Other shadowy strategies abusers use: hiding assets, such as major purchases like a car, or concealing debt from their significant other. “It’s smart to check your credit score via CreditKarma on a regular basis,” says Salamone. That will tip you off if anything is amiss.
Red Flag #3: He Sabotages Your Career
Maybe he harasses you at work to the extent that your employer decides to let you go. Maybe he hurts you so badly that you can’t go into the office, either because you’re in pain or have a visible bruise that would raise questions. Pentico recalls a recent example with a survivor who worked in HR. “The company had a policy that employees could not let their voicemail get full,” she says. “Her partner knew this, so after hours, he called her line over and over again in order to overload her mailbox.” When she explained the situation to her manager, he freaked out and, not wanting to get involved in a complicated domestic situation, simply terminated her.
Although Salamone never missed a day of work, her husband threatened her coworkers once she finally worked up the courage to leave him. Luckily, they were more understanding than a lot of employers would have been. “They are an old-line financial services company, and by then I had risen to the position of director of marketing,” she says. “They rallied around me to make sure that other staffers and I were kept safe.”
Red Flag #4: You Don’t Feel Safe Talking About Finances
Domestic violence in all its forms essentially boils down to intent. For instance, let’s say your partner is a compulsive over-spender who is knee-deep in debt. He may need professional help, but it doesn’t necessarily mean he’s trying to harm you. “My husband has no interest in finances, so I’m the one who manages the budget, from where we store documents to how our retirement savings are invested,” says Pentico. “He has abdicated responsibility of his own free will.” And of course, even though she oversees the money, it’s not an abusive relationship.
“On the other hand, if my partner and I are arguing about bills and he gets up and starts clenching his fist in a menacing manner, the intent is to put me in a place of fear in order quiet me, to get his way,” explains Pentico. “You should be able to discuss difficult topics — financial or otherwise — without being scared of his wrath.”
Give yourself a gut check: Do you ever feel intimidated by your partner, either emotionally or physically? Are there certain conversations that you can’t have with him because they’re “not allowed”? Is it a true partnership, where you have equal say — even if you make less? Do you negotiate about money when you have a difference of opinion, or does he make decisions without your input?
Your intuition is legitimate, even if you haven’t experienced what you’d consider outright abuse. “Investigate your feelings further by speaking to someone you trust or by calling the National Domestic Violence Hotline [1-800-799-SAFE],” urges Pentico.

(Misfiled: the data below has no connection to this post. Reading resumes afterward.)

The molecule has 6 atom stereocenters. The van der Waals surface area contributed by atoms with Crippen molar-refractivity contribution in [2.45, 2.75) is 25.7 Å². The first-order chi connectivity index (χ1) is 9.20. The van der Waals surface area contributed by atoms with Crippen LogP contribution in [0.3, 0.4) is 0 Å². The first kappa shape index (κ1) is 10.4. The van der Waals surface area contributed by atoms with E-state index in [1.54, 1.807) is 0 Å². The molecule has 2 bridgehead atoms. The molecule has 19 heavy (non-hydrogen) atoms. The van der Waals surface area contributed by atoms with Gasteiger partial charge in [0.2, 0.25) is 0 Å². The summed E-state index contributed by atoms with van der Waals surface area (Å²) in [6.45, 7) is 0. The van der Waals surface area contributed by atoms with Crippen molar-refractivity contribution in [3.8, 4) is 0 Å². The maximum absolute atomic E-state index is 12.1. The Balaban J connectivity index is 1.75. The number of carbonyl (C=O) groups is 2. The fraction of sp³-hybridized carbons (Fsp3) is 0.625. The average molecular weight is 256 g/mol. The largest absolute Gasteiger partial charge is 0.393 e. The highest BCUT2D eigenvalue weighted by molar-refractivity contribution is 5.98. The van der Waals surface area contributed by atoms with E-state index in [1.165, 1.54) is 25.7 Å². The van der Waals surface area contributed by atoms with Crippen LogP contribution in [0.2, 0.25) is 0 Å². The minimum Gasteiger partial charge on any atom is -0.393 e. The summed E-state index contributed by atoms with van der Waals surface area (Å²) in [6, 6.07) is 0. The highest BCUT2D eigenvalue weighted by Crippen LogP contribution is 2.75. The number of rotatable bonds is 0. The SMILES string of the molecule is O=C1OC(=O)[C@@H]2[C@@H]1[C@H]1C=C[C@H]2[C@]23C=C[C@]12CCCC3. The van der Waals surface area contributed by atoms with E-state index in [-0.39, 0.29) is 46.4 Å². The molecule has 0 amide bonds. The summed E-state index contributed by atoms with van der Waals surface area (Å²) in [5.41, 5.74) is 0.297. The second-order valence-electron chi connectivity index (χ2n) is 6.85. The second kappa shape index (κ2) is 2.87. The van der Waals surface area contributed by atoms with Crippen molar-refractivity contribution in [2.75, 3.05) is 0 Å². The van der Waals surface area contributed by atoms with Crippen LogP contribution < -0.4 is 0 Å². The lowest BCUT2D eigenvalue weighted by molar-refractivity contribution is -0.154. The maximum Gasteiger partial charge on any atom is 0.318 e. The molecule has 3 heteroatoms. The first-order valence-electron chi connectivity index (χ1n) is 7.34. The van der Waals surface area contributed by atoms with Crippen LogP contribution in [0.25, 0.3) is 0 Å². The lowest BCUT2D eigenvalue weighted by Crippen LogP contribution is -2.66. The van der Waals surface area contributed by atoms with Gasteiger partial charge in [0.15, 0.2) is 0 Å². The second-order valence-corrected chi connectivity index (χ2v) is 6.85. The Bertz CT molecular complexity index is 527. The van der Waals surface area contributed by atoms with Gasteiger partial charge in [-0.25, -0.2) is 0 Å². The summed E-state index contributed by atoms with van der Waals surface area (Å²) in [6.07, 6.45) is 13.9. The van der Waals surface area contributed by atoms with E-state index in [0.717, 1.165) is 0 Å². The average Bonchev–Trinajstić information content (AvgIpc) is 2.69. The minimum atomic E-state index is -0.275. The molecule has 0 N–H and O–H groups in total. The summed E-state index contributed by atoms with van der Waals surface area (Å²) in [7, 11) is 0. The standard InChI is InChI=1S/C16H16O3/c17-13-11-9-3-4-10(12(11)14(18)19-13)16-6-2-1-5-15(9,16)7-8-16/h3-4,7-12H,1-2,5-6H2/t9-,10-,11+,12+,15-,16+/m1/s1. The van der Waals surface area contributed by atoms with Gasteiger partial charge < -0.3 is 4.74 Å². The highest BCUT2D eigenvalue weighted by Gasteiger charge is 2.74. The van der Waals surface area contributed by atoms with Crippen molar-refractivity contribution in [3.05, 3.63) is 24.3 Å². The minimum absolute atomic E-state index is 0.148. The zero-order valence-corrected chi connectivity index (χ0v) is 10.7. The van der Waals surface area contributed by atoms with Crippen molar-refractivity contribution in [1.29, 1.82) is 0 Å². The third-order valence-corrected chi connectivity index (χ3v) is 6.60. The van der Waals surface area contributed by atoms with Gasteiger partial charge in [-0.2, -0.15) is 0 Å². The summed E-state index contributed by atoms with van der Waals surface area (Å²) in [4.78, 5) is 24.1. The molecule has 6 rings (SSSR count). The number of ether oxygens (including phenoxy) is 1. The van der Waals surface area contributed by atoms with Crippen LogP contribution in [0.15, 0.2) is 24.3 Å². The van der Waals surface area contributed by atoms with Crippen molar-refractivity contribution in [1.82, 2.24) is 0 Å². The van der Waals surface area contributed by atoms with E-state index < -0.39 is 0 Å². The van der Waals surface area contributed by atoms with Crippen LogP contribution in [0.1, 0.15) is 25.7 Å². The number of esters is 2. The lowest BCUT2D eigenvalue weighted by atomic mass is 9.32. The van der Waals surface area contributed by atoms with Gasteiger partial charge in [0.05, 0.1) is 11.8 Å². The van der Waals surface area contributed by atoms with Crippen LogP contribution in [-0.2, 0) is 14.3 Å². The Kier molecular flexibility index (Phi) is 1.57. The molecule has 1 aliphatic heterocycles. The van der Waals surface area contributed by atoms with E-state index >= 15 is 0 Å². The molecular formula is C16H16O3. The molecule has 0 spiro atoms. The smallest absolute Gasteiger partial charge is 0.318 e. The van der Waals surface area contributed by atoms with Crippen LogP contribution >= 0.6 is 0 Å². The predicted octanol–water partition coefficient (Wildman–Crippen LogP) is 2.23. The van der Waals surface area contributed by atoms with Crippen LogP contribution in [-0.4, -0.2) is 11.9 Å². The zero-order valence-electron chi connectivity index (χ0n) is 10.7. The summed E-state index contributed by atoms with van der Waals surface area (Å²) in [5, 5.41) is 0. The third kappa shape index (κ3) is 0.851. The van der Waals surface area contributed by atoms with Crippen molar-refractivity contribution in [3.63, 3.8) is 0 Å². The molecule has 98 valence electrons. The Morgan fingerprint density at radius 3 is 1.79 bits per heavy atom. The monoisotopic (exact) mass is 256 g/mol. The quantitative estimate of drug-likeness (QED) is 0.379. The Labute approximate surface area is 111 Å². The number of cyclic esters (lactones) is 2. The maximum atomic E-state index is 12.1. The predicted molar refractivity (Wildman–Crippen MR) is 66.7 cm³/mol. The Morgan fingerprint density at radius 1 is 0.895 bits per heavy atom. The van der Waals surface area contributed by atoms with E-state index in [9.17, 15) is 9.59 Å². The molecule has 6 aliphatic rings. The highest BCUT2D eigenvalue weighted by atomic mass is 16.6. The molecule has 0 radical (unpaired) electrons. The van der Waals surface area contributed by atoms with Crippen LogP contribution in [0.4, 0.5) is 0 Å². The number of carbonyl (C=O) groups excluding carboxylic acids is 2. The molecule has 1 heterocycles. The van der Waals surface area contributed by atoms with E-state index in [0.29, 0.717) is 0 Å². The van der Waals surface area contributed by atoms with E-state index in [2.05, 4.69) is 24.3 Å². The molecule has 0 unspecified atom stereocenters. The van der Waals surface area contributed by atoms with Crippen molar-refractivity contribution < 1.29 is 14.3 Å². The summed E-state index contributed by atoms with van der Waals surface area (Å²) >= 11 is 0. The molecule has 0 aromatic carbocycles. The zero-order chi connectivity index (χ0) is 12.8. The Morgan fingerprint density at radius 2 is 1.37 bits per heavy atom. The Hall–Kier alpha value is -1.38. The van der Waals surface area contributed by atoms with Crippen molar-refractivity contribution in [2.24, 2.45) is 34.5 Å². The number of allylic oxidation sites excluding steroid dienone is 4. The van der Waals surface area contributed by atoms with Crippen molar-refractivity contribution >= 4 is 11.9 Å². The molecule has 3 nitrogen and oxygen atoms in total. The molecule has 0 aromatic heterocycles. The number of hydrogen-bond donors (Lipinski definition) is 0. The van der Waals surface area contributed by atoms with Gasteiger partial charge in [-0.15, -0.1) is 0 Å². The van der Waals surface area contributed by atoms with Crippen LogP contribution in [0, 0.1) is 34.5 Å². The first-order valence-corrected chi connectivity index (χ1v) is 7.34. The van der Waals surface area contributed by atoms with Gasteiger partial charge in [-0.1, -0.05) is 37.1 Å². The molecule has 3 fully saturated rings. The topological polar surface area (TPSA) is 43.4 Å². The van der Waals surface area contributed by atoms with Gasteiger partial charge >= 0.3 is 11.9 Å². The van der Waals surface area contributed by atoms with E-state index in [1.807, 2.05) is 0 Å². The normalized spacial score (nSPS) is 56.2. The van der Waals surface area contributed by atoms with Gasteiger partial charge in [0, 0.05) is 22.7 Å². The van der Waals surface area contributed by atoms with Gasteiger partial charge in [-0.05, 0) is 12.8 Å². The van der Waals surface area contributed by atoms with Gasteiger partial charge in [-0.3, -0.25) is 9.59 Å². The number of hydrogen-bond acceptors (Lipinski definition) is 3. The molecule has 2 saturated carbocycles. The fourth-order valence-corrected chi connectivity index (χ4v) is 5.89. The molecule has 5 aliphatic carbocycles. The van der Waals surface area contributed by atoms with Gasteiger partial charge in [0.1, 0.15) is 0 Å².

Breaking Free From Financial Abuse
Salamone’s turning point came two years after her husband admitted his gambling addiction. Over the Christmas holiday, she came home to find him packing a suitcase. He announced that he was going to Las Vegas. Ordinarily she would have kept quiet and acquiesced, but this time something within her compelled her to speak up. She told him, “If you go, I won’t be here when you get back.”
He continued packing, so she walked out and went to her mother’s house. The next day, she opened up a bank account at a bank different from her husband’s and arranged to have her paycheck deposited there. She got a therapist and an attorney, and began divorce proceedings. But after the paperwork was set into motion, her husband mysteriously lost his job, and she was left solely responsible for the massive debt he’d racked up.
Her finances in shambles, Salamone foreclosed on her house and began the slow process of rebuilding her life. Fortunately, she was making a good income as a vice president of marketing for a Wall Street firm, so she found a reasonably priced apartment, lived within her means, and reached out to the credit companies to explain the circumstances of her bankruptcy and foreclosure.
It took three years for her to restore her credit and get back on solid financial footing. “I was responsible for the budget at work, and it dawned on me that many of the same decisions I made for the business would benefit me too,” she says. “I actively began to take charge of my financial life.”
Financially, Salamone is one of the lucky ones because she had an income. “We have to get really creative with survivors, as their financial situation can make it extremely difficult for them to stay away from their abuser,” says Pentico. “It can take months or even years to squirrel away enough money to open a bank account without him knowing so that they have some resources to fall back on. Many shelters will take women for only a month or two, so it’s often a choice between being battered or being homeless.”
One survivor managed to get cash back during grocery store trips by turning in her clipped coupons after she’d paid for the food, so that her husband wouldn’t notice anything amiss on the receipts. Another sent herself a letter purportedly from her office saying that her insurance premium had been increased by $25 a month, then had that sum funneled to a private account.
“It’s also important to collect financial records and key documents like birth certificates, your marriage license, and Social Security cards before you leave,” adds Salamone. “And build your financial literacy so that you’ll feel empowered to take control. There is a warped sense of freedom when you think someone is taking care of you financially, but true freedom comes when you embrace responsibility and make your own choices.”
This piece originally appeared on DailyWorth in July of 2015.